Friday, February 19, 2010

PDE will tell you

We're experimenting with a lot of new technology in e4 and with different development paradigms. It's all good. But development on 3.x and with PDE will continue for many years to come, and PDE has some often overlooked tools that can really help you develop your plugin and find your IDs.

1) Plug-in Selection Spy (ALT+SHIFT+F1) activate a part or dialog page and hit ALT+SHIFT+F1. Plug-in spy will open a popup and describe the contents (at least it will try). It will provide information about what ID and implementation class the focus part has, as well as which plugin contributed it, what are the active identifiers (menu, help, etc) and what type is the selection that part publishes.

2) Plug-in Menu Spy (ALT+SHIFT+F2). Hit ALT+SHIFT+F2 and then pick a menu item. The popup will provide information about where that item lives, action ID, command IDs if available, etc.

3) In the PDE Editor, the Browse... button. Many extensions need IDs provided in another extension. For example a menu contribution (org.eclipse.ui.menus) needs a commandId (org.eclipse.ui.commands). If you are asked to fill in an ID and there is a Browse... button, use it. It will give you a filterable list, and cuts down on cut&paste errors.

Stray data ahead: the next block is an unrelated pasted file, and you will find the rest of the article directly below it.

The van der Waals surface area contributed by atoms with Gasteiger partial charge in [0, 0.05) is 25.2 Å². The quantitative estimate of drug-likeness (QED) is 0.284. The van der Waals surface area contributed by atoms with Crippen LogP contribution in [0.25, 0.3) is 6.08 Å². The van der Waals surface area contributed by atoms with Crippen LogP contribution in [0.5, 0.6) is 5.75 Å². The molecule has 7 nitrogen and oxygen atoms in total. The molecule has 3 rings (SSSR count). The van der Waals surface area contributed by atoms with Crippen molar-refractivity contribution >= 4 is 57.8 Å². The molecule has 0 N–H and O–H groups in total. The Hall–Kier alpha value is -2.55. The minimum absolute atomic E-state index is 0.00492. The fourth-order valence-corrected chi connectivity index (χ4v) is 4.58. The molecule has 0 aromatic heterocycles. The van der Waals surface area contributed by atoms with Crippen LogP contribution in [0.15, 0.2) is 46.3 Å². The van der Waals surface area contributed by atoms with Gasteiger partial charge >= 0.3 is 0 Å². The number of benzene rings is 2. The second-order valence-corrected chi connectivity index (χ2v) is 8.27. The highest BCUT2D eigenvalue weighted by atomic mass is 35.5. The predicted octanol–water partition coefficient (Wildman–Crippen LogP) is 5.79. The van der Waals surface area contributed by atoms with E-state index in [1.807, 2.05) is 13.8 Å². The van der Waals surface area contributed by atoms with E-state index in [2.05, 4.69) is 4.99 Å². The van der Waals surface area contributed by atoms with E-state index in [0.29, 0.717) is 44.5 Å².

These 3 are examples of PDE tools that you probably don't use very often, but when you need them they're *really* helpful.

Friday, February 05, 2010

e4 and "early" compatibility

As the model for the e4 workbench stabilizes we're back working hard on the compatibility layer. Right now it consists of the gutted org.eclipse.ui.workbench plugin. The idea is to support the API we have in org.eclipse.workbench, but based on the e4 workbench model and e4 services, instead of the mass of internal code in parts, perspectives, and presentations.

We're taking a 2 pronged approach. Creating an e4 IDE application and slowly adding useful views and actions, seeing what is needed to bring them up. We want to support a useful number of views (like the Project Explorer and Problems view) sooner rather than later.

We're also running the org.eclipse.ui.tests.api.ApiTestSuite (after cleaning up internal references in the tests themselves with the aid of a tweaklet). ApiTestSuite covers the most common scenarios (opening and closing windows, perspectives, views, and editors), and supporting our API is a good way to help 3.x plugins run on e4 with the compatibility layer.

There's always a lot to do, so if you are interested please check out You can also post to the e4-dev mailing list, or join us on irc at irc://